5. Meet a REAL celebrity hero
  6. Complete a triathalon
  7. Read my way through Waterstones top 100
  8. Learn German
  9. Get published
  10. Travel in a hot air balloon

Experience over Education

Having just finished my first year of your University, it struck me that I have just 2 years left of avoiding the inevitable 40 hour working week which awaits me when I join the real world. This prospect is both welcome and horrifying simultaneously. Whilst I cannot wait to pursue all these dreams and ambitions I possess, the realisation of the difficulty of achieving these aspirations weighs heavily upon my shoulders. I am living in a world where a great education from a prestigious university and an abundance of enthusiasm just isn’t enough.

Gone are the days where you could walk out of university and into a high profile corporation. Plain love for what you do seems to count for nought. Now, to even get your foot in the door you need to have a wealth of experience in whatever field you choose to pursue. You need to have relevant experience for any job you now apply for, despite having been in education for the first 21 years of your life. Realistically how much experience can one person have in their chosen career by 21? Surely the entire point of undertaking an undergraduate degree programme is to progress towards your career goals? When did a degree become a mere credential rather than a track to success?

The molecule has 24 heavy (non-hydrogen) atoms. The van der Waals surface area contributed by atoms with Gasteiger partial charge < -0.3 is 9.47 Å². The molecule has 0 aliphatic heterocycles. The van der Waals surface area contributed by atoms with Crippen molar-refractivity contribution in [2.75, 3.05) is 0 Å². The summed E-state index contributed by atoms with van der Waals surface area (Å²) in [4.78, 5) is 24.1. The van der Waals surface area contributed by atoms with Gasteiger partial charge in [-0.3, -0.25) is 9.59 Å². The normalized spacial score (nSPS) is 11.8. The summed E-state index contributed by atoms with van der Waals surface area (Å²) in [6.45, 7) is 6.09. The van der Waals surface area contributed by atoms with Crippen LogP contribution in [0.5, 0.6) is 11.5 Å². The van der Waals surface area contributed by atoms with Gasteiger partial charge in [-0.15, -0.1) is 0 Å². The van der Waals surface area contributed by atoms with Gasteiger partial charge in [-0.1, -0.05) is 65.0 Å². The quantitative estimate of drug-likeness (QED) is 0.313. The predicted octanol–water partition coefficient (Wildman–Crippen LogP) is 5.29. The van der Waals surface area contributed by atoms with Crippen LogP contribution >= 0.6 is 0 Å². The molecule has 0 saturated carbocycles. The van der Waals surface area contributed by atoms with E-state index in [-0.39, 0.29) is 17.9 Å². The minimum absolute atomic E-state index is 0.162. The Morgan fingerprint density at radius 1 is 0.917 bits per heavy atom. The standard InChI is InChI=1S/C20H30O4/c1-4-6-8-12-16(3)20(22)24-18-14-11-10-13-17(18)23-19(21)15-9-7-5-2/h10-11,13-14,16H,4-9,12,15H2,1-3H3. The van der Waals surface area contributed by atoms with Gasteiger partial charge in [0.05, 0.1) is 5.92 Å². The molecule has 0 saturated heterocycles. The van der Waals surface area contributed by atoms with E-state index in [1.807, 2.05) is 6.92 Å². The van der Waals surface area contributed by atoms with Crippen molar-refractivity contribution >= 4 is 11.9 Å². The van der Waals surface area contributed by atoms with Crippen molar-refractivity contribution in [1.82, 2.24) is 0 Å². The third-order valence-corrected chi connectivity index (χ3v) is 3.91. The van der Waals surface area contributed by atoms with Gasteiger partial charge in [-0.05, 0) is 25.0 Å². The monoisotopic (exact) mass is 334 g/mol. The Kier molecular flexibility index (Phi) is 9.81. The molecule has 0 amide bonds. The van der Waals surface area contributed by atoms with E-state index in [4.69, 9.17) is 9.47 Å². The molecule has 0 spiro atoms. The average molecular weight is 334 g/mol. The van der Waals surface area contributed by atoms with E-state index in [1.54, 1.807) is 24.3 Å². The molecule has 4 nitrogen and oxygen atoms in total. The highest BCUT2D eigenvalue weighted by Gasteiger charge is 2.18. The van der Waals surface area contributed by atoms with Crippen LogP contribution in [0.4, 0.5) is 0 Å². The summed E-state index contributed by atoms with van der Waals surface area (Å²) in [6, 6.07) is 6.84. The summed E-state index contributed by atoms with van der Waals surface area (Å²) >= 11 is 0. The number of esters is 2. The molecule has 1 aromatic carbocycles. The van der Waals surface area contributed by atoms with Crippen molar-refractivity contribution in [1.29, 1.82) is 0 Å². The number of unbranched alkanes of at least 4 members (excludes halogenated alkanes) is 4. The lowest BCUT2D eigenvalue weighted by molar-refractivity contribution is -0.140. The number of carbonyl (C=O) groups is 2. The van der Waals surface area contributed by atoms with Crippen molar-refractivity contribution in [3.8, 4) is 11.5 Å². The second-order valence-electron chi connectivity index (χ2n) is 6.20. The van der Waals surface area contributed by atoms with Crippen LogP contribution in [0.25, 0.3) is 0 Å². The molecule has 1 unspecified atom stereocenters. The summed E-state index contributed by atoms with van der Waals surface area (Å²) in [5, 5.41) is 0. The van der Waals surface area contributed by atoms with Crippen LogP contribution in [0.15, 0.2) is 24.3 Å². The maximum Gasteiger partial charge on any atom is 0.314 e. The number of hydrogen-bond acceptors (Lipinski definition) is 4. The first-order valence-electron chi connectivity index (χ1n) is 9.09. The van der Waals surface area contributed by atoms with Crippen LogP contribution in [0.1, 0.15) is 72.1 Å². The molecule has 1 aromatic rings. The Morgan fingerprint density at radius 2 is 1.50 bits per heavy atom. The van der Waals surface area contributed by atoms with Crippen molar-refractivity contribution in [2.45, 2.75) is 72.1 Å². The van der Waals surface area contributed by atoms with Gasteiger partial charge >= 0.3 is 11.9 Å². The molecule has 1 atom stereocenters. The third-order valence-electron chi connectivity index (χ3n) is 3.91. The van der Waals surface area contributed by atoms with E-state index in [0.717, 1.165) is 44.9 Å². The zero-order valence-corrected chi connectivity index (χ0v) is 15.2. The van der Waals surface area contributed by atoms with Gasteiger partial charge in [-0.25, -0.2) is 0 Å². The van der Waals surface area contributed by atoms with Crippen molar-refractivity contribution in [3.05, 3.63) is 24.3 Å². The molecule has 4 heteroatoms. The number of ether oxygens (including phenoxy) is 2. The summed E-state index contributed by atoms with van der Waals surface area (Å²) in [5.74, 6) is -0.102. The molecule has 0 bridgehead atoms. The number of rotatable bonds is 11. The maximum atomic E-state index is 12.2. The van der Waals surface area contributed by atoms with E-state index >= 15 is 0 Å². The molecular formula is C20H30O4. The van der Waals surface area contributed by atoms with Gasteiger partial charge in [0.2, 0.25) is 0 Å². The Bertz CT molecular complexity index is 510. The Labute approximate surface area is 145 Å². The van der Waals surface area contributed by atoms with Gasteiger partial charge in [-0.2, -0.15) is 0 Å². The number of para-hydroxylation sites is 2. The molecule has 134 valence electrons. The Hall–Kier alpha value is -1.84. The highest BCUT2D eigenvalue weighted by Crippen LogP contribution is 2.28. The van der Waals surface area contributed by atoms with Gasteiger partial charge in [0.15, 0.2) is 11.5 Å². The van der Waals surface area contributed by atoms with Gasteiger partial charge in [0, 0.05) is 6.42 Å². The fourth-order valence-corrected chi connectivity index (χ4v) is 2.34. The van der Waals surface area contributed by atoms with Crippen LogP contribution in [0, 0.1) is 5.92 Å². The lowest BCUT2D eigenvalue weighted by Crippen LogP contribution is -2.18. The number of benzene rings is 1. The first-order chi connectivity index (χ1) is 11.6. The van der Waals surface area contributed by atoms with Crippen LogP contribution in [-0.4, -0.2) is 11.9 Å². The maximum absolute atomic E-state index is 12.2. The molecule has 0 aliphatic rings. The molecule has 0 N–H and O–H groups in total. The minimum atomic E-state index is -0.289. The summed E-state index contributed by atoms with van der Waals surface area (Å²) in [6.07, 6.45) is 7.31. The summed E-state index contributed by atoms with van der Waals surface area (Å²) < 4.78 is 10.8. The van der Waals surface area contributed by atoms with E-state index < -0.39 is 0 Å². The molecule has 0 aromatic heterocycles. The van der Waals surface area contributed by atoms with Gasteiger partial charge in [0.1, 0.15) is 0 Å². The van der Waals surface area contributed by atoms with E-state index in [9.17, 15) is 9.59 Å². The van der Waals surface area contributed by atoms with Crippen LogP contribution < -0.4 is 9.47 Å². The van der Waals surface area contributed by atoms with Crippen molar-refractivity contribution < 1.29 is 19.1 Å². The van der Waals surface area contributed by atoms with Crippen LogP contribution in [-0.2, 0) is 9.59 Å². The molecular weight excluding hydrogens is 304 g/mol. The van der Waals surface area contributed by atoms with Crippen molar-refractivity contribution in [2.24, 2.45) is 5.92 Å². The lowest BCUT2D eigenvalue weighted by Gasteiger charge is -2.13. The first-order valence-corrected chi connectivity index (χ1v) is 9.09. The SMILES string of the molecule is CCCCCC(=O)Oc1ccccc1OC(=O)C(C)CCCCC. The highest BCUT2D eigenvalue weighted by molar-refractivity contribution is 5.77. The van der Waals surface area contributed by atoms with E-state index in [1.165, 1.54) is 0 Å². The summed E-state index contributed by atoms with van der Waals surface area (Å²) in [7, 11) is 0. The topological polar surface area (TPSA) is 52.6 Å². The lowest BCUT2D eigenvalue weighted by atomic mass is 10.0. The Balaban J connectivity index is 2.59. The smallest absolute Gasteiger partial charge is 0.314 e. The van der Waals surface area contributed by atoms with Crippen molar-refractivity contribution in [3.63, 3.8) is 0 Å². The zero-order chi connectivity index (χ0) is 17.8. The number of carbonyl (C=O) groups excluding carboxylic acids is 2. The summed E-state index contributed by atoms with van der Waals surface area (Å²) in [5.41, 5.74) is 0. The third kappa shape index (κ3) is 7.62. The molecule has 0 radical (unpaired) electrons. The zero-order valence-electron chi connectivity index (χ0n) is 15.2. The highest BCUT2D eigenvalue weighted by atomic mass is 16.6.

I love studying and am thoroughly enjoying my time at university, yet my experience seems tinted by this sinking feeling that it will all lead to nothing. Soon I shall just join the other 50,000+ graduates that struggle to find employment every year. One Times shows that 22% of graduates are stuck in non-graduate jobs for up to 5 years after university. The realisation being then, that thousands of people are racking up £30,000 debt just to find the same job they could have prior to university. Remind me again why the numbers of applicants to university is rising every year? Maybe an old school attempt at working your way up through a corporation shouldn’t be so swiftly written off.

Today it seems that a degree will only progress you towards a career as an academic, all those other jobs you have dreamed of since you were 10 have one hundred other hoops to jump through, lions to tame and mazes to negotiate before you can even attempt to convince the big boss that your worthy of their time.

Now don’t get me wrong, I fully appreciate that employers would prefer there potential new employees to have some experience, but what is an acceptable level of experience to expect? Having spent the last month trying to secure work experience, I am well aware of just how difficult it is to get even unpaid work in some industries. And here we arrive at the junction where you cannot get any interview without experience, yet will continue to lack experience until someone takes pity on you and, lack of experience aside, gives you a shot.

So I stare down the barrel to a life of being work bound, paying a mortgage, and being unable to avoid taxes, I realise that I have a mountain to climb if I am actually going to end up in a job I will love. Does that put me off though? Not just yet.